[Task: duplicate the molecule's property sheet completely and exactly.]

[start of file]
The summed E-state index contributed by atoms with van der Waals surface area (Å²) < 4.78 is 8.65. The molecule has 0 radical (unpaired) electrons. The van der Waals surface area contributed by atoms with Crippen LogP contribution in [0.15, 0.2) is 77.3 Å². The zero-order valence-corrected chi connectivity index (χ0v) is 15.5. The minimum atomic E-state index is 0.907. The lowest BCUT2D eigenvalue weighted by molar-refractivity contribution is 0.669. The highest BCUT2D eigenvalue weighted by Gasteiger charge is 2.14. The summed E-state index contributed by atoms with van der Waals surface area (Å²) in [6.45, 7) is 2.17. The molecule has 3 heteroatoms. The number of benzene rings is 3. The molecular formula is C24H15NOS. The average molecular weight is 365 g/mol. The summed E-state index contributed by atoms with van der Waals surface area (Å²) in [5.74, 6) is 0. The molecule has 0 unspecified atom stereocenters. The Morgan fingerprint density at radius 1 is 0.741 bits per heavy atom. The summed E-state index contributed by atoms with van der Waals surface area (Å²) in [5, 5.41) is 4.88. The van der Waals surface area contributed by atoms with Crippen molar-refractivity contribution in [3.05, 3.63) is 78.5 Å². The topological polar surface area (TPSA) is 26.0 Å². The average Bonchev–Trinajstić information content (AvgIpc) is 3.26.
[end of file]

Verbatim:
The summed E-state index contributed by atoms with van der Waals surface area (Å²) < 4.78 is 8.65. The molecule has 0 radical (unpaired) electrons. The van der Waals surface area contributed by atoms with Crippen LogP contribution in [0.15, 0.2) is 77.3 Å². The zero-order valence-corrected chi connectivity index (χ0v) is 15.5. The minimum atomic E-state index is 0.907. The lowest BCUT2D eigenvalue weighted by molar-refractivity contribution is 0.669. The highest BCUT2D eigenvalue weighted by Gasteiger charge is 2.14. The summed E-state index contributed by atoms with van der Waals surface area (Å²) in [6.45, 7) is 2.17. The molecule has 3 heteroatoms. The number of benzene rings is 3. The molecular formula is C24H15NOS. The average molecular weight is 365 g/mol. The summed E-state index contributed by atoms with van der Waals surface area (Å²) in [5.74, 6) is 0. The molecule has 0 unspecified atom stereocenters. The Morgan fingerprint density at radius 1 is 0.741 bits per heavy atom. The summed E-state index contributed by atoms with van der Waals surface area (Å²) in [5, 5.41) is 4.88. The van der Waals surface area contributed by atoms with Crippen molar-refractivity contribution in [3.05, 3.63) is 78.5 Å². The topological polar surface area (TPSA) is 26.0 Å². The average Bonchev–Trinajstić information content (AvgIpc) is 3.26.